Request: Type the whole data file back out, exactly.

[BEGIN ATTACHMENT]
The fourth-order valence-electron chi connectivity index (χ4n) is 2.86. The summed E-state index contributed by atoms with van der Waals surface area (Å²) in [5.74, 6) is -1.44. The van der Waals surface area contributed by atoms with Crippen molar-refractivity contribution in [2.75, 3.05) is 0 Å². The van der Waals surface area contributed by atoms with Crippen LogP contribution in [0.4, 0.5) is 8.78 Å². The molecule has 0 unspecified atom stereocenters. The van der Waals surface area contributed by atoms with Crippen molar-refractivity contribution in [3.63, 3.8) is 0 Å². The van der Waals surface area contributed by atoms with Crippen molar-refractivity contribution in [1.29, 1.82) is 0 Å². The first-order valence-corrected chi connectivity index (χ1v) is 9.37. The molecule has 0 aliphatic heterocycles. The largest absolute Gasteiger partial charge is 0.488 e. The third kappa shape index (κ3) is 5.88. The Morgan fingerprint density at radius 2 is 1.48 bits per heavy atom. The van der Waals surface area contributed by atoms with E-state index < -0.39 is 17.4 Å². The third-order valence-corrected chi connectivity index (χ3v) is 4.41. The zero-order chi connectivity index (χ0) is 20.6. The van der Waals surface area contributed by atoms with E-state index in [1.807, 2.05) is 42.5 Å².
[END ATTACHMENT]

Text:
The fourth-order valence-electron chi connectivity index (χ4n) is 2.86. The summed E-state index contributed by atoms with van der Waals surface area (Å²) in [5.74, 6) is -1.44. The van der Waals surface area contributed by atoms with Crippen molar-refractivity contribution in [2.75, 3.05) is 0 Å². The van der Waals surface area contributed by atoms with Crippen LogP contribution in [0.4, 0.5) is 8.78 Å². The molecule has 0 unspecified atom stereocenters. The van der Waals surface area contributed by atoms with Crippen molar-refractivity contribution in [3.63, 3.8) is 0 Å². The van der Waals surface area contributed by atoms with Crippen molar-refractivity contribution in [1.29, 1.82) is 0 Å². The first-order valence-corrected chi connectivity index (χ1v) is 9.37. The molecule has 0 aliphatic heterocycles. The largest absolute Gasteiger partial charge is 0.488 e. The third kappa shape index (κ3) is 5.88. The Morgan fingerprint density at radius 2 is 1.48 bits per heavy atom. The van der Waals surface area contributed by atoms with E-state index < -0.39 is 17.4 Å². The third-order valence-corrected chi connectivity index (χ3v) is 4.41. The zero-order chi connectivity index (χ0) is 20.6. The van der Waals surface area contributed by atoms with E-state index in [1.807, 2.05) is 42.5 Å².